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That means that mammography reduced mortality by only 2.4 deaths per 100,000 people -- a third of the total risk of death.
A second part of the study bore this out: Women over 70, who weren't eligible for screening, had an 8 percent lower risk of dying from breast cancer compared to the previous decade, pointing to the benefit of better care.
The study was funded by the Cancer Registry of Norway and the Research Council of Norway. It was led by Dr. Mette Kalager of Oslo University Hospital with collaboration from Harvard University and the Dana-Farber Cancer Institute
More than 1 million women worldwide are diagnosed with breast cancer each year and more than 500,000 die from it. In the United States last year, there were an estimated 194,280 new cases and 40,610 deaths from the disease.
The American Cancer Society has long advocated that women get annual breast cancer screenings starting at 40.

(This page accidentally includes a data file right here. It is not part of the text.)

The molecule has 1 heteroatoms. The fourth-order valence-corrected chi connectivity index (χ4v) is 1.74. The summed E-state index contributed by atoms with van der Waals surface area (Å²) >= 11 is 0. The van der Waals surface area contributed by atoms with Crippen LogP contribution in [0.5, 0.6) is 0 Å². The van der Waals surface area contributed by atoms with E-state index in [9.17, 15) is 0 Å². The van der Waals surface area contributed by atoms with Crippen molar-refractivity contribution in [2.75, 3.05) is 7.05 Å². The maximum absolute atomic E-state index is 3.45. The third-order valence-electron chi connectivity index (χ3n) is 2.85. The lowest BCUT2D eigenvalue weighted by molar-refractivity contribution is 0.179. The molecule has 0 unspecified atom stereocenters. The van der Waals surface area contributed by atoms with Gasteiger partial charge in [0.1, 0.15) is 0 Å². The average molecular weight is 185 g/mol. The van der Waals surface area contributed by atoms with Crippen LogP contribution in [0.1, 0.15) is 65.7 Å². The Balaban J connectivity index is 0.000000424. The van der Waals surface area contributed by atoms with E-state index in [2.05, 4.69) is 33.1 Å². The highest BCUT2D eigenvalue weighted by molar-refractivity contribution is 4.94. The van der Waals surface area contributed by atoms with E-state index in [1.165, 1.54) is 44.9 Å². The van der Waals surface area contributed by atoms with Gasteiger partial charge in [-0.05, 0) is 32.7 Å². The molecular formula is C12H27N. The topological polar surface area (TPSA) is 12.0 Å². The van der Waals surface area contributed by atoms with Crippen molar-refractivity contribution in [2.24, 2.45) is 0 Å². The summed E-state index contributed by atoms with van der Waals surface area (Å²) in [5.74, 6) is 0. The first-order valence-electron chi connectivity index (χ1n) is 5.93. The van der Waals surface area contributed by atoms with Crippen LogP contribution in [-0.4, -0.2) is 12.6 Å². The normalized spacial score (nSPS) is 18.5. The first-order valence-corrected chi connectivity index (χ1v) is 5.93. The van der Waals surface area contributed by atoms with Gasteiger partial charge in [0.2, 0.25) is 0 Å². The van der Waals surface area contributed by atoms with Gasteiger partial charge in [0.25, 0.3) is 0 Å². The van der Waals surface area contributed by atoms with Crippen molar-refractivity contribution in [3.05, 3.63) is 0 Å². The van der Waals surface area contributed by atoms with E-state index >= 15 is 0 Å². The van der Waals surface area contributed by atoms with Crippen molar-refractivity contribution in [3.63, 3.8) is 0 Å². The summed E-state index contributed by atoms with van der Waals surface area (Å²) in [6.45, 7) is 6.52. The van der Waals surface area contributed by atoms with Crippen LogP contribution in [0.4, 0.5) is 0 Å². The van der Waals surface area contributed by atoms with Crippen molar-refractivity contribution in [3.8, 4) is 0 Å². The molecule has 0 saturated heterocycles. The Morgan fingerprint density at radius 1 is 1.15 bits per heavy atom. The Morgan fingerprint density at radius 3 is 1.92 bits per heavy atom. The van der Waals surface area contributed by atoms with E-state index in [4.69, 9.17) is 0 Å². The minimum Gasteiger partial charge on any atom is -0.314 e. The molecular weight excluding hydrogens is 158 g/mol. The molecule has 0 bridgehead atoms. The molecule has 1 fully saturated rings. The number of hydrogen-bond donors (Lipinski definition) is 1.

The small benefit of mammograms in the latest study may be because the women weren't followed long enough, suggested Otis Brawley, the cancer society's chief medical officer, in a statement.
"The total body of the science supports the fact that regular mammography is an important part of a woman's preventive health care," Brawley said. "Following the American Cancer Society's guidelines for the early detection of breast cancer improves the chances that breast cancer can be diagnosed at an early stage and treated successfully."
Copyright 2010 The Associated Press. All rights reserved. This material may not be published, broadcast, rewritten or redistributed.
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